Tom needed financial help for school essentials to facilitate his education and staff supported him to apply for a financial grant through the Buttle UK. Tom’s application was successful, and he was awarded the grant. This helped him boost his morale and mental wellbeing. Tom managed to buy a laptop amongst other school essentials, making it easier for him to do his schoolwork and studies.
Tom was also able to enrol at a local gym on a year’s membership to help better his physical wellbeing too. He was also able buy some clothing and household items to help prepare him for independent living.
Staff further supported Tom to register through the council for housing and he is hoping to start bidding for accommodation and get his own place.
Tom uses his free time by engaging in various activities through his local church, he started volunteering helping him to develop new skills. Tom mentioned that he is happy and keen to give something back, as he feels that he was helped when he needed it. This year, Tom is saving up some money with the hope to go on holiday abroad with his Dad.
David came to Squared when he was 16 following an eviction from another hostel.
In November 2018 David’s room was searched as it was suspected that he had a firearm and a machete. The police found a BB gun and machete and David was issued with an eviction notice which he successfully appealed and was placed on a behavioural agreement.
During this time David’s rent arrears grew and he was at risk of losing his accommodation. The team decided to complete a new working agreement which involved a new support worker who wasn’t aware of previous incidents, so they were not discussed.
As part of David’s agreement, he had to attend college and staff kept in contact with his tutor. They also spent time with him listening to his music and understanding his passions to build a rapport with him.
David was engaging but his arrears continued to threaten his accommodation. It became evident that David was missing a normal teenage lifestyle and was resentful that he had the burden of worrying about where to live which made him unaccepting of support.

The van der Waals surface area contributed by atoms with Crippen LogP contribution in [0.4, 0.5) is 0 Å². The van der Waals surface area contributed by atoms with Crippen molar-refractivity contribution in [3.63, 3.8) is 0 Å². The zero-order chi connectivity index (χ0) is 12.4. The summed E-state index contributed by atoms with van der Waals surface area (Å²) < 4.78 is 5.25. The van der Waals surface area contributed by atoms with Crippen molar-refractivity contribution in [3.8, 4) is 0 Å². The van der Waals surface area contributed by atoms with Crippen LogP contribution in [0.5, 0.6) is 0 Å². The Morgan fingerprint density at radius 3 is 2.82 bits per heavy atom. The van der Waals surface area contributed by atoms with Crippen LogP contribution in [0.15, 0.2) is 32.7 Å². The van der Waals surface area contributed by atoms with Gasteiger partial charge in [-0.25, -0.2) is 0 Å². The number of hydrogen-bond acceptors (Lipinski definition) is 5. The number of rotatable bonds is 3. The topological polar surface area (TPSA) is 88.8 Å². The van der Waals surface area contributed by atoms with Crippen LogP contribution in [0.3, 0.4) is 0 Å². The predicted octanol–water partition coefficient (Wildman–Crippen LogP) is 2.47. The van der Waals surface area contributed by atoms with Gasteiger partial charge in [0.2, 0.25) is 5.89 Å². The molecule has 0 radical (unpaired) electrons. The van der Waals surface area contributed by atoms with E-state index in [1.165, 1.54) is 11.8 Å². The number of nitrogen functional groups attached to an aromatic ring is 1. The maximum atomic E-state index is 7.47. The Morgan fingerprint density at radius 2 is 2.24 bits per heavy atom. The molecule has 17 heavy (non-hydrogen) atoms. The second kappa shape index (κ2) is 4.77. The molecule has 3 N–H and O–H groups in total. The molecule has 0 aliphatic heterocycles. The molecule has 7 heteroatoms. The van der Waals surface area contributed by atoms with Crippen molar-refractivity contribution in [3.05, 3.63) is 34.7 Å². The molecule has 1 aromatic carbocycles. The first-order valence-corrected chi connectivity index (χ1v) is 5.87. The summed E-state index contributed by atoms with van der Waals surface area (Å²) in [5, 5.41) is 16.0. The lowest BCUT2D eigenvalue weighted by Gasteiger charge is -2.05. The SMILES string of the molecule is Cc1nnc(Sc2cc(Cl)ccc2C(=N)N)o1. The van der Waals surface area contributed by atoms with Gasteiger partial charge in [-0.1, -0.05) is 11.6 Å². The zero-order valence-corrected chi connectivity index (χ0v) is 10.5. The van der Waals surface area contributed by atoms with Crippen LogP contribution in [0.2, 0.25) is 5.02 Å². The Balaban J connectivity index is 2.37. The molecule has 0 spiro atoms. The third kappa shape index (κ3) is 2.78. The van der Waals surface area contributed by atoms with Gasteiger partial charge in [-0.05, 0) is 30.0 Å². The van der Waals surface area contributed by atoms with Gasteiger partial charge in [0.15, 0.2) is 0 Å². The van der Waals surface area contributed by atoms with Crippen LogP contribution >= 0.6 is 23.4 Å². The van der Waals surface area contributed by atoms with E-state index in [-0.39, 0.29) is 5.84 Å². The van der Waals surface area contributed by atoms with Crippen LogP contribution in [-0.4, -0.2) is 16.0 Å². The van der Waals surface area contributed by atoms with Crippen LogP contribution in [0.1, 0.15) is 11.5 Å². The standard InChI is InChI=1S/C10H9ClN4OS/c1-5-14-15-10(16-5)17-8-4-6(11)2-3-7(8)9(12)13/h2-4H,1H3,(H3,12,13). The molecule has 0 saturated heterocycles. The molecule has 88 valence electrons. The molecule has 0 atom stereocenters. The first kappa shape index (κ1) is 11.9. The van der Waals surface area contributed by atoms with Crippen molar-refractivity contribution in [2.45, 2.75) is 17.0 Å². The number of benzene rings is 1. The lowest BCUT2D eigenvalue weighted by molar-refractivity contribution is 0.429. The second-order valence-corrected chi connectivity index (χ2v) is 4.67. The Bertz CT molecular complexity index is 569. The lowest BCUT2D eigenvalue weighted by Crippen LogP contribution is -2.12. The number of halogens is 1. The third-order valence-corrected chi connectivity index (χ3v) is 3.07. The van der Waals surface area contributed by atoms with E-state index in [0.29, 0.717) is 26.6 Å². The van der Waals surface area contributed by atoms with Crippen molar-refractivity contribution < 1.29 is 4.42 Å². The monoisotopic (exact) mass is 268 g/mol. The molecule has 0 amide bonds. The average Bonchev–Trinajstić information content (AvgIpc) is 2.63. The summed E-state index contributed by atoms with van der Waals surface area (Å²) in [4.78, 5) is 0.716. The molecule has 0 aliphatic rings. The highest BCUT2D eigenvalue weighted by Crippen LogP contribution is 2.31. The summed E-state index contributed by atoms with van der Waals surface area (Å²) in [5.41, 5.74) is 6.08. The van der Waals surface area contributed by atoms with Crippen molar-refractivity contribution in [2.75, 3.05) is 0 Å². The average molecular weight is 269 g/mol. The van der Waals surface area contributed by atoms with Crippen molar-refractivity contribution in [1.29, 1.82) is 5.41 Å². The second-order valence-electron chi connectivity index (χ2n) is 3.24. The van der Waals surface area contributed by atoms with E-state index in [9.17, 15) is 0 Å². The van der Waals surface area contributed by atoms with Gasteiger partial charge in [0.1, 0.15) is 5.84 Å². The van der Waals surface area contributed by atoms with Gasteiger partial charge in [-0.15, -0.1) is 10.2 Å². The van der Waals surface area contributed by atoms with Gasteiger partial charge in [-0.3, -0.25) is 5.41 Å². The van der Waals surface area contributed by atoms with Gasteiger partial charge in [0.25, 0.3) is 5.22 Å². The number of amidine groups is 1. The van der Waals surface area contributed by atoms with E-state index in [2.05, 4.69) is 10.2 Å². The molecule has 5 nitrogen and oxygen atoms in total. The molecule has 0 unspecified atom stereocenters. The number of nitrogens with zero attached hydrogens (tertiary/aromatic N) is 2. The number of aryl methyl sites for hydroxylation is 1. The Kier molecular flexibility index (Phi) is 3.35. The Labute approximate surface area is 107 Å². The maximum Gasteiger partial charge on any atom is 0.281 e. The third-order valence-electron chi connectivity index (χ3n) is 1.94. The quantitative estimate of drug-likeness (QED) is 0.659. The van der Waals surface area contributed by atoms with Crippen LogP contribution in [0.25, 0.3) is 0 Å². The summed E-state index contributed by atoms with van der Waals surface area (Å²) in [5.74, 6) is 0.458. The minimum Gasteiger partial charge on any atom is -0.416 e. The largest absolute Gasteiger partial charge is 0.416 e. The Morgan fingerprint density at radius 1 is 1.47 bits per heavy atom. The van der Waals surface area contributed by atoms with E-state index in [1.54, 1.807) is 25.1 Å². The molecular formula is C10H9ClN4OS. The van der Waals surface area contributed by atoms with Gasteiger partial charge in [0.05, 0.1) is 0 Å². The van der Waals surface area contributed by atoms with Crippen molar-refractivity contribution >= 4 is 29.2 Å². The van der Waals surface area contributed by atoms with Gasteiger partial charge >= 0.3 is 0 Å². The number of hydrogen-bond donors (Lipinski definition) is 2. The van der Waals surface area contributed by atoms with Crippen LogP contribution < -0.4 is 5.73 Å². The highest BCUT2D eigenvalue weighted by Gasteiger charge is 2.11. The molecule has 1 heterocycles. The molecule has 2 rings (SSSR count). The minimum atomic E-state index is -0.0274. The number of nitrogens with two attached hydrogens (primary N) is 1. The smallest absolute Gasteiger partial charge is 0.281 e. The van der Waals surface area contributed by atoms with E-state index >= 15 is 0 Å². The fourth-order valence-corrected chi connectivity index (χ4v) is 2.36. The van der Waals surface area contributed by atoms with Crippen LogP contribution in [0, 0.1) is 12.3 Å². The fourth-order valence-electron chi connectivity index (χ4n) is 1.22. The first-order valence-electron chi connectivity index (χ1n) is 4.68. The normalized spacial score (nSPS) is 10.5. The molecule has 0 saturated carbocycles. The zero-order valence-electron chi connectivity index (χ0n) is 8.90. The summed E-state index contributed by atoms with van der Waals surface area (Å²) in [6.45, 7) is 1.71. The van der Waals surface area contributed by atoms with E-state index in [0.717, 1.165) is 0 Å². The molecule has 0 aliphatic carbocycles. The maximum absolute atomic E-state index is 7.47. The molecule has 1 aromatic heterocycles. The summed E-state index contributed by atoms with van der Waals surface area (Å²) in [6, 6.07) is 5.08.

When David turned 18, staff took him and another resident to the barbers to enjoy a haircut and a game of pool. A donation was made and he received aftershave and a voucher of his choice.
David was working well keeping to a new payment plan and was attending a new college and playing for their basketball team. Everything was going well for him and he was moved to our stage 2 hostel.
Unfortunately, he stopped engaging again so staff intervened to find that he had lost his place with the college as he couldn’t afford the travel and the payments towards his arrears. This was a huge blow as he expressed that basketball was his only passion in life and now it was gone. It became clear once a budget exercise was completed that David could not keep up with the payments.
Staff reached out to another team manager to get some advice on a Vicar Relief fund to clear David’s arrears. This was applied for and he was successfully granted £400 to clear his arrears. At the same time staff had applied for a BUTTLE grant to provide him with essential items to ensure he could keep up with his studies. He was awarded £1250 towards a bike, a laptop, clothes, music equipment and household items. Staff supported him to get these items which gave him a boost to keep going at college and focus on his music. He was keeping up with his payments, so a referral was made to our HMO (house in multiple occupation) team.